If Bernie goes bankrupt and Alex doesn’t get her money back from Bernie, Alex can’t afford to buy a new car. That means that neither supply, nor demand, is changed, and the value of the cars in the neighbourhood remains the same.

I’m starting to confuse myself at this point, but I think this means that by going bankrupt, Bernie has not only cheated Alex out of the entire value of her car, but she’s also cheated the entire neighbourhood (including Chris) out of having more valuable cars.

What if the short seller is deliberately manipulative?

This is what’s so interesting about Jack Rickard’s thesis. He has suggested that people who don’t want any robotaxis in the neighbourhood at all are deliberately borrowing cars and selling them to “flood the market” and reduce the value of the cars.

If Bernie is a normal short seller, she just wanted to make money betting that a car is going to drop in value. But she will change her mind and buy a car to return to Alex as soon as she realizes that Robotaxis are going to be a thing and become appreciating assets. Yes, she’s going to lose money, but she’ll only lose $20,000> If she waited and watched the neighbourhood robotaxis go even higher in value, she might lose $30,000 or more instead.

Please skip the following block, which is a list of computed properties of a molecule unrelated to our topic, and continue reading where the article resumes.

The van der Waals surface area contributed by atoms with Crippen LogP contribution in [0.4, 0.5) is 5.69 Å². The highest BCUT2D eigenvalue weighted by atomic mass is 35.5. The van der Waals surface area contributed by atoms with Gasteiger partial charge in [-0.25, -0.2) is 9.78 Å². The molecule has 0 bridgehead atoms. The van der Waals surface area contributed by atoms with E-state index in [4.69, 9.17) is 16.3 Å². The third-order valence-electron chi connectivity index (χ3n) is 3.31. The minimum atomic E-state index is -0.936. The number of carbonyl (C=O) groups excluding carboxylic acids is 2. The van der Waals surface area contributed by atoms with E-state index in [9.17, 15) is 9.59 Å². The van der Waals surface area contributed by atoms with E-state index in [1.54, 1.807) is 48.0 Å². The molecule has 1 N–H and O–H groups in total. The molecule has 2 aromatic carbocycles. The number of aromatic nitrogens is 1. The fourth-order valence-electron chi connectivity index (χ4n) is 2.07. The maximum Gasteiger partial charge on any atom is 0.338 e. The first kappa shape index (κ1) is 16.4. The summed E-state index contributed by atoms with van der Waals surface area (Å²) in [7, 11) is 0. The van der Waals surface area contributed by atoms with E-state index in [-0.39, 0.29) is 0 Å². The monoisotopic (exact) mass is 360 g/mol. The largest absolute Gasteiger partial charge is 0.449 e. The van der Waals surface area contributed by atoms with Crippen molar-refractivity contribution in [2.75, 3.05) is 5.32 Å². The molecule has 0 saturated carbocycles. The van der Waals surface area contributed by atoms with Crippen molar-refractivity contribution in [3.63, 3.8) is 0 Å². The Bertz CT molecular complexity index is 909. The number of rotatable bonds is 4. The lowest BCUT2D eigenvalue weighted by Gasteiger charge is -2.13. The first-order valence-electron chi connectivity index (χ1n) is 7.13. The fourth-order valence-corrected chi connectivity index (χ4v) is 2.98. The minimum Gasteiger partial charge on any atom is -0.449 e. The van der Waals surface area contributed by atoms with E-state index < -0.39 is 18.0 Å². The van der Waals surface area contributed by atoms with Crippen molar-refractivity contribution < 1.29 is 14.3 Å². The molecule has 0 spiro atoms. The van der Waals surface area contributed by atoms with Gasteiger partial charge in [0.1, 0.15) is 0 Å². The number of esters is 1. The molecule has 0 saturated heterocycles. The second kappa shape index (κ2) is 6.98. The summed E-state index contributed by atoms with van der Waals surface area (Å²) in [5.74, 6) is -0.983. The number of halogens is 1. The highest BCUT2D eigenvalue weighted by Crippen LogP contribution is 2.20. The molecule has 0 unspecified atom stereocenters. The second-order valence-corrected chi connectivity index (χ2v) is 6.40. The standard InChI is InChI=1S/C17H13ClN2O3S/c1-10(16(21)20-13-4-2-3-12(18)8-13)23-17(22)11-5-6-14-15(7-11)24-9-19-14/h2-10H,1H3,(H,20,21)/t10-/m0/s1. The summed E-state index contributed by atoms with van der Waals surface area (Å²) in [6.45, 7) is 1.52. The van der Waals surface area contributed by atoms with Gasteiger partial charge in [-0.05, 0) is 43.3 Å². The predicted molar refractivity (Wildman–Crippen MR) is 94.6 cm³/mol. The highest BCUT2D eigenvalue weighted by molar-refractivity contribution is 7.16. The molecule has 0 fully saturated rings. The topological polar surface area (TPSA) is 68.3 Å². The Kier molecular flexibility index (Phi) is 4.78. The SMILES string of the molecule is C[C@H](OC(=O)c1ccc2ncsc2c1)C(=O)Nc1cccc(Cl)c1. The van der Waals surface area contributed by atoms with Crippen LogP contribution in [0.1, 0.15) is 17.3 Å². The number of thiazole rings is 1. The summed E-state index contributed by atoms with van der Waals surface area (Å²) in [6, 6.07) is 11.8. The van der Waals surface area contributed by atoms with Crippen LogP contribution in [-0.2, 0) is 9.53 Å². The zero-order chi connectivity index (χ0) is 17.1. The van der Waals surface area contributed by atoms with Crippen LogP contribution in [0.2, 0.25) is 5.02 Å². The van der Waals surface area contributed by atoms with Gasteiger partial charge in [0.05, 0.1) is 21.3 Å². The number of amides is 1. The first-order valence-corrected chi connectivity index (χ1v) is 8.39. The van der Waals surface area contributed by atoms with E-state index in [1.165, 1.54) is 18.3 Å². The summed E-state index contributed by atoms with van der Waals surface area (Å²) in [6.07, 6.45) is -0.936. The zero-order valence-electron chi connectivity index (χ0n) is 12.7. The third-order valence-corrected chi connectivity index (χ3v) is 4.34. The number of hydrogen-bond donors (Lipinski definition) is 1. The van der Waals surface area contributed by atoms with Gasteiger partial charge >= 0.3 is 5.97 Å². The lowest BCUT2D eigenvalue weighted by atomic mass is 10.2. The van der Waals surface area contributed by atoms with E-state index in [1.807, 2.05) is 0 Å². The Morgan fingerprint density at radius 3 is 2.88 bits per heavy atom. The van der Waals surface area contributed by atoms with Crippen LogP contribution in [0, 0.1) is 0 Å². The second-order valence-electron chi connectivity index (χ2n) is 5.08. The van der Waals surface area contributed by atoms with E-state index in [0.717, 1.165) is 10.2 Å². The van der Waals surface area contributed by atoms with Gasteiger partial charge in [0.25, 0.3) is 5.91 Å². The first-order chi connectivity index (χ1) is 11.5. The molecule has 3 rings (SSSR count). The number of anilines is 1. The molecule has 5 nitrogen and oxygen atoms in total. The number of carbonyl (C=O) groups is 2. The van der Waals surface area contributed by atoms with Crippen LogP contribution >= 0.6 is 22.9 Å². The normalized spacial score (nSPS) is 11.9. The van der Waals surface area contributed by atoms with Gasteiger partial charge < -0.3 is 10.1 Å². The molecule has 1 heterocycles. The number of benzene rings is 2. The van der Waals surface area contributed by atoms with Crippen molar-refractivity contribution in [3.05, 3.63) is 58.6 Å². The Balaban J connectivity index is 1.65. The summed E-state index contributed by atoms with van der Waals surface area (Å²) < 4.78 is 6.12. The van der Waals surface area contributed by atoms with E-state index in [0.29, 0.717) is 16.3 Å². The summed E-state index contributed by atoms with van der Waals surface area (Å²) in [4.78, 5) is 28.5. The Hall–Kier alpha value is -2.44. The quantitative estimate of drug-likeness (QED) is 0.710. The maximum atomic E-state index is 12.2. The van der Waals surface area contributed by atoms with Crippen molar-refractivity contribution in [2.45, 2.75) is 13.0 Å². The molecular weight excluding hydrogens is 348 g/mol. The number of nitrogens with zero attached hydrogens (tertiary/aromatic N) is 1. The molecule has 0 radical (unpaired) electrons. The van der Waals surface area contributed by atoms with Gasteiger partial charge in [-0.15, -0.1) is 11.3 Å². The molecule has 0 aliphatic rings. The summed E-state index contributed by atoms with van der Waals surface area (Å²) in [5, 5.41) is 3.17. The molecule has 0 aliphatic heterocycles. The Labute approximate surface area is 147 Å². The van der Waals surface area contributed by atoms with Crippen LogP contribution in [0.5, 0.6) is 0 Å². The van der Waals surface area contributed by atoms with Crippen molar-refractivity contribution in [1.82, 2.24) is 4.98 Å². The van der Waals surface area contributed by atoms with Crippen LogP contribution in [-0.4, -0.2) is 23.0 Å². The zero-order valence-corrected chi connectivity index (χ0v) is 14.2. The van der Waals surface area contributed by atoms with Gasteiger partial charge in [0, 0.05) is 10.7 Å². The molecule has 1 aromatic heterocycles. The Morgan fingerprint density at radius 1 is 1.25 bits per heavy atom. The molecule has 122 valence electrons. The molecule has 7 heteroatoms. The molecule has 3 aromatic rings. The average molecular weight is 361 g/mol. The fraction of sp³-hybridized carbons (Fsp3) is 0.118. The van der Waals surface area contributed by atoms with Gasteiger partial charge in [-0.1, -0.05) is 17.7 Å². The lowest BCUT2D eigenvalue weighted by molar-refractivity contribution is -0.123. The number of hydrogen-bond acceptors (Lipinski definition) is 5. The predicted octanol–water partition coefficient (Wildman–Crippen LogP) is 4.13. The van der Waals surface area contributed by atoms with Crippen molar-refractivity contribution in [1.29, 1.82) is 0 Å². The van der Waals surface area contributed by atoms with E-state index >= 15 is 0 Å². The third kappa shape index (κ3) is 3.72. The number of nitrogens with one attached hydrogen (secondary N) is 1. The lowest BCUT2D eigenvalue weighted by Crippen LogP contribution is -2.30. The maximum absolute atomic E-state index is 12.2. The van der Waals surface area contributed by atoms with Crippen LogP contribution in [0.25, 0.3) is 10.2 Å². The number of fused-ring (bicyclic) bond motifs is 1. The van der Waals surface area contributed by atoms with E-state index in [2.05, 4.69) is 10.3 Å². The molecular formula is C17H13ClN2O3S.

But if Bernie’s goal is to permanently reduce the value of all the cars in the neighbourhood, she could borrow lots of cars and sell them, then file for bankruptcy. This cheats all the people like Alex, who have loaned out their cars, as well as partially cheating all the other car owners out of what should be the real value of their car. Jack is suggesting that the market manipulation is even worse than that. He thinks that anti-robotaxi people are essentially paying Bernie to go borrow a bunch of cars and then bankrupt herself on purpose to reduce their overall value.

If people in Alex’s position start to believe Jack’s theory, they’re going to begin asking the Bernies of the world to return the cars they have borrowed and sold. If that happens, all the cars in the neighbourhood will go up in value for a while, until Bernie goes bankrupt and can’t return any more vehicles that She has borrowed.


If it’s not clear, the cars in this story are stock market shares. Bernie is a short seller who believes the shares are overvalued. Chris is a long buyer who believes they will eventually go up in price. Alex is likely a large fund who owns a lot of shares (because she believes they will go up in price) and wants to make even more money by letting the short seller borrow some of these shares to sell to long buyers. In a normal situation, all these people just want to make a profit and are making decisions based on what they believe the market will do. In the situation Jack proposes, Bernie is maliciously (and illegally) trying to reduce the value of the market.

People seem to want to put disclaimers on their articles, so let me add mine: I am a programmer, not an economist or financial advisor. Any risks you take because you believe the things I (or Jack, or anyone else) says is entirely your own. My article is not about TSLA, but because it’s a response to Jack’s article, I should mention that I own TSLA shares. I also own a Tesla Model X.